The fir tree has been used during winter festival for thousands of years. The pagans used its branches to decorate their houses as a reminder of the spring that is to come, the Romans used it during Saturnalia. For Christians, the analogy with the fir tree’s evergreen lifespan goes well with the sign of everlasting life in the presence of God.

           Some traditions use the Christmas tree upside down, dating back to Boniface, an English benedictine monk who came to Germany to preach the gospel. He used the triangle shape fir tree as a symbol to show the divine trinity of Son, Holy Ghost and God, the Father. By the 12th century it was being hung upside down, from ceiling at Christmas time, in Central Europe.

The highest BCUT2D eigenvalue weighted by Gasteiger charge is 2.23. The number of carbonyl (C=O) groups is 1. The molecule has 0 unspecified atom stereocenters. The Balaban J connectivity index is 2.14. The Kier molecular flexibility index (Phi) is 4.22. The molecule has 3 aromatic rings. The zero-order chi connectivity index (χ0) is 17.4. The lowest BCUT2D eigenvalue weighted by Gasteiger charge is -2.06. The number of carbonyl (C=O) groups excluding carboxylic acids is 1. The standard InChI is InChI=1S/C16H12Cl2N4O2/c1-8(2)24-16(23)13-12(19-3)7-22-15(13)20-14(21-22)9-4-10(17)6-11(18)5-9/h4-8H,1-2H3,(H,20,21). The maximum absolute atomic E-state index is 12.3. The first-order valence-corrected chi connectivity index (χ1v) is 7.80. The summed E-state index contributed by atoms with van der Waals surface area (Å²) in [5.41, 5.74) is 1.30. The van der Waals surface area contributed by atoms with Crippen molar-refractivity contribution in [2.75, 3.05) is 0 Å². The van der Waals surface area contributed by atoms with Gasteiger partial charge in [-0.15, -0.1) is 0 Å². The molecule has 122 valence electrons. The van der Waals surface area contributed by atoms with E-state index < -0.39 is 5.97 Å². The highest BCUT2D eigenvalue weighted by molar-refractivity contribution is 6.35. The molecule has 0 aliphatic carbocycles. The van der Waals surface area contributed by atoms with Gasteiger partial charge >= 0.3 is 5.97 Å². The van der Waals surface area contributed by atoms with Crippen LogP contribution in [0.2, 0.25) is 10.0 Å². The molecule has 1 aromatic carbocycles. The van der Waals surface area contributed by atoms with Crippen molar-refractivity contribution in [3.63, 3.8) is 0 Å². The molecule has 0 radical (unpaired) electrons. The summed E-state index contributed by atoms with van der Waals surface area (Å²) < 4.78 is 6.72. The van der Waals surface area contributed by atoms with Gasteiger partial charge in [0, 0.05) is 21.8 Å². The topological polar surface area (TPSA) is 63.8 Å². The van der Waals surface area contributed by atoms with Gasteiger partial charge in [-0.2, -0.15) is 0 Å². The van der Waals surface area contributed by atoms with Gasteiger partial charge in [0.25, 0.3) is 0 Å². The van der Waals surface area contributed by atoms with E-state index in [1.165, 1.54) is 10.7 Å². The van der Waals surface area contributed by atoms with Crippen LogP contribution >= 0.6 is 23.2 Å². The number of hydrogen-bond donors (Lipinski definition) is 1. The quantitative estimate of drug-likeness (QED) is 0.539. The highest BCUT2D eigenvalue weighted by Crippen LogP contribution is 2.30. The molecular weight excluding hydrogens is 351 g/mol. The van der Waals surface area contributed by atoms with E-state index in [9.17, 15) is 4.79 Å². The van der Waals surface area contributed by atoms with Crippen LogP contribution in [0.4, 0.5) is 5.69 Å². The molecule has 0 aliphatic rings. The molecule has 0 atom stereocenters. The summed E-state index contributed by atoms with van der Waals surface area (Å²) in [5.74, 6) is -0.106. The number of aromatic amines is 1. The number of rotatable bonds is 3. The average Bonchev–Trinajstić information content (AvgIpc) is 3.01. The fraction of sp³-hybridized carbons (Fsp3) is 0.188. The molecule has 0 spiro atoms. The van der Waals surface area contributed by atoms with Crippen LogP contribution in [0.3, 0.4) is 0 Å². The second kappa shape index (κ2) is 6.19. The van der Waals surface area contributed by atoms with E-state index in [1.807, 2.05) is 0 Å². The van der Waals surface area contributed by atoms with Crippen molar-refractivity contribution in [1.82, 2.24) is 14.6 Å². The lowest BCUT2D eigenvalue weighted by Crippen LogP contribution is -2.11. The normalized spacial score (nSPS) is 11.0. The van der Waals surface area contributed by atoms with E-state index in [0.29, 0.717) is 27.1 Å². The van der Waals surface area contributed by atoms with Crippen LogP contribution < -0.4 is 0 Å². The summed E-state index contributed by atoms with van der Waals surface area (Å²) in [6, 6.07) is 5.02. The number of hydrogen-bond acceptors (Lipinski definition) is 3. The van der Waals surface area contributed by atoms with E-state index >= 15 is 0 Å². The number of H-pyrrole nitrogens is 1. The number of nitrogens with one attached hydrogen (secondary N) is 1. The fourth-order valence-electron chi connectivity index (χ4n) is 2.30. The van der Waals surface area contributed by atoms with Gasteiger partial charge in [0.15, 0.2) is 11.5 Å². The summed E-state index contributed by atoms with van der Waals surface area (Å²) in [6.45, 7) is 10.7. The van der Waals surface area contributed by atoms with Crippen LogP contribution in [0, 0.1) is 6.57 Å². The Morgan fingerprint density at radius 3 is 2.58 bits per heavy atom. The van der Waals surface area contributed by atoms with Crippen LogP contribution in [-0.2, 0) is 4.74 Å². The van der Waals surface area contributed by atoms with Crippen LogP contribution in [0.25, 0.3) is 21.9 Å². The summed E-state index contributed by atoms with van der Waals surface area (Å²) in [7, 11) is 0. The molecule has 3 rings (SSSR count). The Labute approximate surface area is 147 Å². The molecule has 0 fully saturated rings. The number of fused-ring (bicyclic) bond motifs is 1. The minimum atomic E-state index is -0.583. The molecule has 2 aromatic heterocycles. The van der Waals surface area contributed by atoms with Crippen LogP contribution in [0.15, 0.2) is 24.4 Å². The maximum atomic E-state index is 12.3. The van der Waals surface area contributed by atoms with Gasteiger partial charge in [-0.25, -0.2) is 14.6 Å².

The custom of receiving gifts for Christmas is a reminder of the presents given to Jesus by the Wise Men: Frankincense, Gold and Myrrh. The presents received on this day are put in shoes or boots in some countries, and under the Christmas tree in others.          


         Since we love presents and traditions, this Christmas you can have a special present from us consisting of 1 month of the Mighty subscription plan with this coupon code: CHRISTMAS365. You can use it to test out our PowerPoint add-in, that gives you access to all YAY’s images directly from within PowerPoint, an easy and practical add-in that helps you create amazing presentations. Get it from the Microsoft Store and Have a Merry Christmas and Happy Holidays!